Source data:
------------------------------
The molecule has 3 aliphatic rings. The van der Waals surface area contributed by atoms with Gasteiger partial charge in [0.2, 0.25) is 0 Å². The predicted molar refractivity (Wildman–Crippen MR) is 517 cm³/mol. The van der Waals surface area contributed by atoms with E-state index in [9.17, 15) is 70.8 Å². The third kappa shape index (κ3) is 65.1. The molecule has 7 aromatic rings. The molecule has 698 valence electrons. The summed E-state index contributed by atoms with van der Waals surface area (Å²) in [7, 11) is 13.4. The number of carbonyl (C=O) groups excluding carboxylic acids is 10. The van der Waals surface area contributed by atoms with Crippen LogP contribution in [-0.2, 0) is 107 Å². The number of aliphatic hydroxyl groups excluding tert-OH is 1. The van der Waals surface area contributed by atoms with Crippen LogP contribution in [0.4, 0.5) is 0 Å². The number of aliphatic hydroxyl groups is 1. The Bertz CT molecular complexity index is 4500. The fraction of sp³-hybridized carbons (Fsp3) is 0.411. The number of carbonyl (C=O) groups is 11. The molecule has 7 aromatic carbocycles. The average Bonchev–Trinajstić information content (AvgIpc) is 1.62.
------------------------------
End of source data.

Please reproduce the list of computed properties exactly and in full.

The molecule has 3 aliphatic rings. The van der Waals surface area contributed by atoms with Gasteiger partial charge in [0.2, 0.25) is 0 Å². The predicted molar refractivity (Wildman–Crippen MR) is 517 cm³/mol. The van der Waals surface area contributed by atoms with E-state index in [9.17, 15) is 70.8 Å². The third kappa shape index (κ3) is 65.1. The molecule has 7 aromatic rings. The molecule has 698 valence electrons. The summed E-state index contributed by atoms with van der Waals surface area (Å²) in [7, 11) is 13.4. The number of carbonyl (C=O) groups excluding carboxylic acids is 10. The van der Waals surface area contributed by atoms with Crippen LogP contribution in [-0.2, 0) is 107 Å². The number of aliphatic hydroxyl groups excluding tert-OH is 1. The van der Waals surface area contributed by atoms with Crippen LogP contribution in [0.4, 0.5) is 0 Å². The number of aliphatic hydroxyl groups is 1. The Bertz CT molecular complexity index is 4500. The fraction of sp³-hybridized carbons (Fsp3) is 0.411. The number of carbonyl (C=O) groups is 11. The molecule has 7 aromatic carbocycles. The average Bonchev–Trinajstić information content (AvgIpc) is 1.62.